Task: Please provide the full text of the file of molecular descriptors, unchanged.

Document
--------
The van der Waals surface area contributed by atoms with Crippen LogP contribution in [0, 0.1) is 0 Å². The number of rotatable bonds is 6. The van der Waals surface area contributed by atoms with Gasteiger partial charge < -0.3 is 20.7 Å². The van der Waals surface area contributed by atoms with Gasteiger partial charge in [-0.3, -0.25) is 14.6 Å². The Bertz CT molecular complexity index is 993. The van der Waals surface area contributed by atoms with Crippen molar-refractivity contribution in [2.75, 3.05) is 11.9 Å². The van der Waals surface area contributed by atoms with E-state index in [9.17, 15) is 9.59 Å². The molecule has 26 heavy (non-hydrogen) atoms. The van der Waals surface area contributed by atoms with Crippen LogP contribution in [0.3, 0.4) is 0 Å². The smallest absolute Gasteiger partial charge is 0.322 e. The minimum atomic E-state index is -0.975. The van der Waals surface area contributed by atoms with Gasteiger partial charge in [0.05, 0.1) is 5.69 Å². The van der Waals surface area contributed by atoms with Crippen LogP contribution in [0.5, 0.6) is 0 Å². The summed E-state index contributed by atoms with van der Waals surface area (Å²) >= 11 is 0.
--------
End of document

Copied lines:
The van der Waals surface area contributed by atoms with Crippen LogP contribution in [0, 0.1) is 0 Å². The number of rotatable bonds is 6. The van der Waals surface area contributed by atoms with Gasteiger partial charge < -0.3 is 20.7 Å². The van der Waals surface area contributed by atoms with Gasteiger partial charge in [-0.3, -0.25) is 14.6 Å². The Bertz CT molecular complexity index is 993. The van der Waals surface area contributed by atoms with Crippen molar-refractivity contribution in [2.75, 3.05) is 11.9 Å². The van der Waals surface area contributed by atoms with E-state index in [9.17, 15) is 9.59 Å². The molecule has 26 heavy (non-hydrogen) atoms. The van der Waals surface area contributed by atoms with Crippen LogP contribution in [0.3, 0.4) is 0 Å². The smallest absolute Gasteiger partial charge is 0.322 e. The minimum atomic E-state index is -0.975. The van der Waals surface area contributed by atoms with Gasteiger partial charge in [0.05, 0.1) is 5.69 Å². The van der Waals surface area contributed by atoms with Crippen LogP contribution in [0.5, 0.6) is 0 Å². The summed E-state index contributed by atoms with van der Waals surface area (Å²) >= 11 is 0.